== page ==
# DG-FEM integration by parts

I am going through the book of Hesthaven and Warburton on discontinuous Galerkin methods. I have difficulties understanding some basic steps in the calculations.

Consider the PDE: $$\frac{\partial u}{\partial t} + \frac{\partial f(u)}{\partial x} = 0$$ where the linear flux is given as $$f(u) = au$$.

The residual will be expressed as $$R_h(x,t) = \frac{\partial u_h}{\partial t} + \frac{\partial au_h}{\partial x}.$$ And it is supposed to be orthorgonal to the testspace $$\int_{D^k} R_h(x,t) \psi_n(x) \, dx = 0$$

By applying partial integration to this expression, the authors arrive at

$$\int_{D^k} \left( \frac{\partial u_h^k}{\partial t} \psi_n-au_h^k\frac{d \psi_n}{d x} \right)\, dx = - \int_{\partial D^k} \hat{n}\cdot au^k_h\psi_n \,dx \qquad 1 \leq n\leq N \tag{1}$$ Where $$\hat{n}$$ is the local outward pointing normal. But I don't see how the left term vanishes.

For the next step, the authors introduce the numerical flux $$(au_h)^*$$ that is supposed to correctly describe the fluxes between the elements. It is expressed as

$$\int_{D^k} \left( \frac{\partial u_h^k}{\partial t} \psi_n-au_h^k\frac{d \psi_n}{d x} \right)\, dx = - \int_{\partial D^k} \hat{n}\cdot(au_h)^*\psi_n \,dx \qquad 1 \leq n\leq N$$

With the same trick they arrive at

$$\int_{D^k} R_h \psi_n\, dx = \int_{\partial D^k} \hat{n}\cdot \left( au_h^k-(au_h)^* \right)\psi_n \,dx \qquad 1 \leq n\leq N \tag{2}$$

It would be of great help if I could see the details of the steps.

We are considering the one-dimensional scalar conservation law, $$\frac{\partial u}{\partial t} + \frac{\partial f(u)}{\partial x}= 0, \quad x \in \Omega, \quad t > 0,$$ subject to appropriate initial and boundary conditions. For a DG method, we would like to seek solutions $$u_h(\cdot, t)$$ in the space $$V_h \subset L^2(\Omega)$$ containing functions that are degree $$p$$ polynomials on each element $$D^k$$ such that the residual is orthogonal to all test functions $$v$$ in that space (due to linearity of all terms with respect to the test function, it is sufficient to consider only basis functions $$\{\psi_n\}_{n=1}^{N}$$, where in one dimension, $$N = p+1$$, as you have done). This might imply that for each element $$D^k$$, the local solution $$u_h^k$$ statisfies $$\int_{D^k}v\left(\frac{\partial u_h^k}{\partial t}+ \frac{\partial f(u_h^k)}{\partial x}\right)\, \mathrm{d} x = 0, \quad \forall v\in V_h.$$ The above local formulation, however, does not enforce any boundary conditions or connection between elements, so we cannot hope to obtain a well-posed approximation this way. In contrast with the continuous Galerkin approach of restricting $$V_h$$ to satisfy essential boundary conditions and inter-element continuity, a DG method involves the weak enforcement of interface and boundary conditions through a numerical flux function.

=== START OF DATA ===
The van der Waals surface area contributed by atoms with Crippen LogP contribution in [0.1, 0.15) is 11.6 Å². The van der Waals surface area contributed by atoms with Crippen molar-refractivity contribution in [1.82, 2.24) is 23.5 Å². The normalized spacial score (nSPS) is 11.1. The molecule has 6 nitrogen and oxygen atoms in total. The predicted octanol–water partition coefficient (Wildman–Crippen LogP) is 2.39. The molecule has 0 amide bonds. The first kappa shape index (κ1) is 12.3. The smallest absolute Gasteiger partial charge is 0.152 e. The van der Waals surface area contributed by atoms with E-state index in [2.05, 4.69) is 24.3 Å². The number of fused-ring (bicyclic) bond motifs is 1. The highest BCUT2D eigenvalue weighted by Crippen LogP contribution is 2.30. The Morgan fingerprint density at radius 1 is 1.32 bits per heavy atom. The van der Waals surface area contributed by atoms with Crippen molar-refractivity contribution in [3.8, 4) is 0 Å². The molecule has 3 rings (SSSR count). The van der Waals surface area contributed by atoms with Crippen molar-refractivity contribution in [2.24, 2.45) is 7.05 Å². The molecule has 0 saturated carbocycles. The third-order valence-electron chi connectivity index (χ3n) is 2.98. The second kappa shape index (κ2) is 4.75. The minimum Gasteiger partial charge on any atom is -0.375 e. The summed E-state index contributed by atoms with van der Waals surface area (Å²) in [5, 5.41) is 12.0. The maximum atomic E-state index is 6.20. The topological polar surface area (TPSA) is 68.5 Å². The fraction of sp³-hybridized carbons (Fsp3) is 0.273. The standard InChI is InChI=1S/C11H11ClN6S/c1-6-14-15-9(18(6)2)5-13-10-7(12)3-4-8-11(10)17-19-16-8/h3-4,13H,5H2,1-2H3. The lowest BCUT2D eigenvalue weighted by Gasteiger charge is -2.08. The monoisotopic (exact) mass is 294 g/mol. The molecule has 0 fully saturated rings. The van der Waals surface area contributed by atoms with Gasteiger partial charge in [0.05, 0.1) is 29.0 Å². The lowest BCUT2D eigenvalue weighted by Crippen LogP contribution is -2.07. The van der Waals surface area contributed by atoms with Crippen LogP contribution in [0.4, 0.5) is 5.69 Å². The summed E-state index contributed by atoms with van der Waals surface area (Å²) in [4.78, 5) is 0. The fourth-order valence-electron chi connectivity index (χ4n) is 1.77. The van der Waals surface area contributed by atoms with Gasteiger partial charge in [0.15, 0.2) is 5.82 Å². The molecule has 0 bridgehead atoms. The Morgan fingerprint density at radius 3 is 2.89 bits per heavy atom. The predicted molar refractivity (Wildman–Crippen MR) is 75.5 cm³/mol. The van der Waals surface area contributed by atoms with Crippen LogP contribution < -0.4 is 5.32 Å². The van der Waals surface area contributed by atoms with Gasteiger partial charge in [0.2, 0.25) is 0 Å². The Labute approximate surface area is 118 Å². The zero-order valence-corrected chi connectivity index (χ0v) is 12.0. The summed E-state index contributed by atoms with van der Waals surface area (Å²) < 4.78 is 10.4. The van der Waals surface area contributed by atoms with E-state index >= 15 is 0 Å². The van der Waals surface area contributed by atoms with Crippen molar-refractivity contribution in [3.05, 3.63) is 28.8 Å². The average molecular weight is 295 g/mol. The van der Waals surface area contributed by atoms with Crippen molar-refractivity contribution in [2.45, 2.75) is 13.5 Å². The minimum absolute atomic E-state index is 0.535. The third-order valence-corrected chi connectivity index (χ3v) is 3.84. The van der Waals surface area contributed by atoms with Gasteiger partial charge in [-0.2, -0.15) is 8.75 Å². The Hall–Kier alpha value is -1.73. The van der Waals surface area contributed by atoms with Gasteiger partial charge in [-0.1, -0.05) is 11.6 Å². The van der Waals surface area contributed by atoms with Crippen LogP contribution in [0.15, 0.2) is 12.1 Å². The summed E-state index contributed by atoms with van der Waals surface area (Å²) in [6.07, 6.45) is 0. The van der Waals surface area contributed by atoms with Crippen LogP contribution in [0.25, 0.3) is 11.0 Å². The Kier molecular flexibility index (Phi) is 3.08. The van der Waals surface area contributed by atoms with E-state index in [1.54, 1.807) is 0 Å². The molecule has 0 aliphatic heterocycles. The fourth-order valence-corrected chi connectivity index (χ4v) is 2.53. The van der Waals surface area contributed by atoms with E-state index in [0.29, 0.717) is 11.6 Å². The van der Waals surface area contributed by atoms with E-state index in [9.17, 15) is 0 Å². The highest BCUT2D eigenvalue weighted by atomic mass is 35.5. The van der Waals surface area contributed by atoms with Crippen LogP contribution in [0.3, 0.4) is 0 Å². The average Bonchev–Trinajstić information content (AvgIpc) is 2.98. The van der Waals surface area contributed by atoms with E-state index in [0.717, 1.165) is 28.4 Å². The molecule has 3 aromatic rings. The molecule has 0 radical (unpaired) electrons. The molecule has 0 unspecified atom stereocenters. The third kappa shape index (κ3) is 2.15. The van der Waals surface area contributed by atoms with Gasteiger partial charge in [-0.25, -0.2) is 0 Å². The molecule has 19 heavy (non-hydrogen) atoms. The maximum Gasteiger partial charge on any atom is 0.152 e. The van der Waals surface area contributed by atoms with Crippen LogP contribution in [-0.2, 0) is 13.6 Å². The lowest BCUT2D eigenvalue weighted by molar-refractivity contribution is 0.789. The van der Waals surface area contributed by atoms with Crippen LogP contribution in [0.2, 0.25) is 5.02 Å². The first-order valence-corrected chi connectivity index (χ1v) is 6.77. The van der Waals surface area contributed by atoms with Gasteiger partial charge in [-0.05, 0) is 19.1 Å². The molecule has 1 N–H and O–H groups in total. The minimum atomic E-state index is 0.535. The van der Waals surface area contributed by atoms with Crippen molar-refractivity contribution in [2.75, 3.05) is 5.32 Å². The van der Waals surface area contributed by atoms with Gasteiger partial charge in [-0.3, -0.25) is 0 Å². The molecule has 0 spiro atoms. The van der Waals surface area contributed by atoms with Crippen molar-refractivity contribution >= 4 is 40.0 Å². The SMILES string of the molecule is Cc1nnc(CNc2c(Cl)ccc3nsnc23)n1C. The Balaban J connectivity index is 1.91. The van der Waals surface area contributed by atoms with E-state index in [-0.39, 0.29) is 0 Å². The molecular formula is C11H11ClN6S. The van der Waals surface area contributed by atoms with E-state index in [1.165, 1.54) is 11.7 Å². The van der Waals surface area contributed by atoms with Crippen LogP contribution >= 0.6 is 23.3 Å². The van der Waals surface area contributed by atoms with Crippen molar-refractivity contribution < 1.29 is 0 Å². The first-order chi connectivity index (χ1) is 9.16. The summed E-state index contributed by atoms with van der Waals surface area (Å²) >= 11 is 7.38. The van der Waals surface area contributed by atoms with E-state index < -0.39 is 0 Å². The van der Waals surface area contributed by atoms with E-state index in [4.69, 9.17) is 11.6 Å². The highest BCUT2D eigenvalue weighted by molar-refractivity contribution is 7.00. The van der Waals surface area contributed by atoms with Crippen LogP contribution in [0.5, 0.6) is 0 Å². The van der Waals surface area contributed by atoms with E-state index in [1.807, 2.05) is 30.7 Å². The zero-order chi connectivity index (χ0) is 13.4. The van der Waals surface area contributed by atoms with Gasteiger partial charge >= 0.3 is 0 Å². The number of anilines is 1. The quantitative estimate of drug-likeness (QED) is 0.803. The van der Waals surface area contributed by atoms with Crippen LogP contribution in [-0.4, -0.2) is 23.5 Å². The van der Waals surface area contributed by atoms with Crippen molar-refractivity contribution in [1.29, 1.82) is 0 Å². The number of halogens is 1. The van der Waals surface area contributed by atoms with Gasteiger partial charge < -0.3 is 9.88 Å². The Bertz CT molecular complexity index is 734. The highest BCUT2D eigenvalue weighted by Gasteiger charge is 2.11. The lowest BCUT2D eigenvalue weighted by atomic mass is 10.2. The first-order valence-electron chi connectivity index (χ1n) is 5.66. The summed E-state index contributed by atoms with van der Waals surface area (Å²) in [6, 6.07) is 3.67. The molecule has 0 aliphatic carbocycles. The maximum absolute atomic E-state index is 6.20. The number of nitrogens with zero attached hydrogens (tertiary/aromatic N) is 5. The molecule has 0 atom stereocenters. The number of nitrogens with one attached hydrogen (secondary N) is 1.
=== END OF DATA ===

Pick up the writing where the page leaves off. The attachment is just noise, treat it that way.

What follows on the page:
To apply the numerical flux, the second term in the above integral can be expressed through integration by parts as $$\int_{D^k}v\frac{\partial f(u_h^k)}{\partial x}\, \mathrm{d} x = \left[v f(u_h^k) \right]_{x_{k-1/2}}^{x_{k+1/2}} - \int_{D^k} \frac{\partial v}{\partial x} f(u_h^k) \, \mathrm{d} x,$$ where $$x_{k-1/2}$$ and $$x_{k+1/2}$$ denote the left and right boundaries of $$D^k$$. Of course, we could apply integration by parts in higher dimensions for a vector-valued flux $$\mathbf{f}$$ as $$\int_{D^k}v \nabla \cdot \mathbf{f}(u_h^k)\, \mathrm{d} x = \int_{\partial D^k}v \mathbf{f}(u_h^k) \cdot \mathbf{\hat{n}} \, \mathrm{d}s - \int_{D^k}\mathbf{f}(u_h^k) \cdot \nabla v \, \mathrm{d} x,$$ which motivates the more general notation presented by Hesthaven and Warburton. Applying the integration by parts formula results in a "weak" formulation of the DG method, $$\int_{D^k}\left( v\frac{\partial u_h^k}{\partial t} - \frac{\partial v}{\partial x}f(u_h^k)\right)\, \mathrm{d} x = - \left[v f^* \right]_{x_{k-1/2}}^{x_{k+1/2}},\quad \forall v\in V_h,$$ where $$f(u_h^k)$$ has been replaced with the appropriate numerical flux $$f^*$$ for the boundary/interface term. Now using integration by parts in "reverse", we can go back to a "strong" formulation, $$\int_{D^k}v\left(\frac{\partial u_h^k}{\partial t} + \frac{\partial f(u_h^k)}{\partial x}\right)\, \mathrm{d} x = \left[v \left(f(u_h^k) - f^*\right) \right]_{x_{k-1/2}}^{x_{k+1/2}},\quad \forall v\in V_h,$$ where the left-hand side is the inner product of the test function and residual, and the right-hand side is a penalty term which weakly enforces inter-element coupling or boundary conditions.